Eaton says the biggest benefit Kickstarter afforded him was the confidence to believe his idea could become a reality.

“I always say our goal wasn’t really a financial goal,” he says. “And this is something that’s important for anyone who has an idea or a business concept. It wasn’t so much about the money – yes, that’s what we needed to launch the business – but it was also about our vision and changing an industry.”

“I think prior to Kickstarter, there were so many ideas that didn’t have a platform to launch from,” Eaton continues. “Crowdfunding has provided a lot of benefit to a lot of people, both in terms of money and by virtue of being an incredible way for an entrepreneur to find validation.”

It’s also a psychological thing, too, Rutgers’ Russell says. People want to help projects, individuals or causes that others are already supporting – they want their own slice of the pie, so to speak, but they also want to help with the baking.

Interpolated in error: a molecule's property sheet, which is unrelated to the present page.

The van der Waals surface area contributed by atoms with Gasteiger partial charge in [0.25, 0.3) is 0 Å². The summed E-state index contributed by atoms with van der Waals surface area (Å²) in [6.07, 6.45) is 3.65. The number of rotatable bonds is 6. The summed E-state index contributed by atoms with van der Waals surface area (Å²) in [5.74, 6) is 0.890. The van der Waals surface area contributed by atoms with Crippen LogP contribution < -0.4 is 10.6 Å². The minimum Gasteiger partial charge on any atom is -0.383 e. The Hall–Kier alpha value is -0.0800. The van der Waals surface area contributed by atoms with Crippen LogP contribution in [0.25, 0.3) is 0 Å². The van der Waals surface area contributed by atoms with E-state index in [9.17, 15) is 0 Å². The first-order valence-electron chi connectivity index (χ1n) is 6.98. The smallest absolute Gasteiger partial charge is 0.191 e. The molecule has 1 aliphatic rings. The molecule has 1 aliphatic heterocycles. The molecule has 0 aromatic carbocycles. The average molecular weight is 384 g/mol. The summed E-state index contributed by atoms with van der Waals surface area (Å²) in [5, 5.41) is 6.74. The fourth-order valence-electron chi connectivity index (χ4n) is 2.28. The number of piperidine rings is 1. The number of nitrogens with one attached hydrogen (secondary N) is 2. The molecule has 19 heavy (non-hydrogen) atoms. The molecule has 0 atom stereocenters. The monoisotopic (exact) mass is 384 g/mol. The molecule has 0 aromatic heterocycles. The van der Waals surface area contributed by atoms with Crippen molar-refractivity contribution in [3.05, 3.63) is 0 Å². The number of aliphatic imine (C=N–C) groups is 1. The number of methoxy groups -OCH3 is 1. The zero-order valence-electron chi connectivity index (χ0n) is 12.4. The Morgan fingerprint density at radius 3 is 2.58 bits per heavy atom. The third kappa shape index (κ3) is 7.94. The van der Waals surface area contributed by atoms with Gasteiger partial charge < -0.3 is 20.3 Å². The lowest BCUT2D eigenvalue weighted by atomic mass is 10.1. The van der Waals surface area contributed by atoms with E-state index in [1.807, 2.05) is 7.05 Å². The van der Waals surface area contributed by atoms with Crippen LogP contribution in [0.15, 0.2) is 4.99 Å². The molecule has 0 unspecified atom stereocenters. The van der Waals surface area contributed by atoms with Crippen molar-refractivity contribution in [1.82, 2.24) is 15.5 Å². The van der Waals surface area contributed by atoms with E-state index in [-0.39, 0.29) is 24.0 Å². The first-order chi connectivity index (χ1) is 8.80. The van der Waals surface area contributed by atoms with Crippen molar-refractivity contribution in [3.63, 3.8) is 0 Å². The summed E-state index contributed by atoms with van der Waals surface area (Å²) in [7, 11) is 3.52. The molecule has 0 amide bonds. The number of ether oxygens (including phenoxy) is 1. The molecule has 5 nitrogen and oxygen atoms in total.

“Because of the way the platforms present themselves with things like success thermometers on the sidebars of webpages that show how much other people have given, people get that psychological benefit that they’re collaborating with others,” Russell says.

And it can also give people the feeling they’re lending a helping hand, he adds.

“On sites like GoFundMe, it’s the idea that you’re raising money for a very specific, personalized campaign, often for charity,” Russell says. “Even if there’s not a physical reward like there is with something like Kickstarter, you get that psychological reward of, ‘I’m giving to charity.’”

On GoFundMe, campaigns to fund medical treatment, education, life events and sports teams are prevalent. GoFundMe pages have had a big impact in recent years: after the 2013 Boston Marathon Bombing, more than
$2 million was raised for victims and their families, and this year a campaign for the victims of the Orlando nightclub shooting set a record on the site, raising nearly $8 million.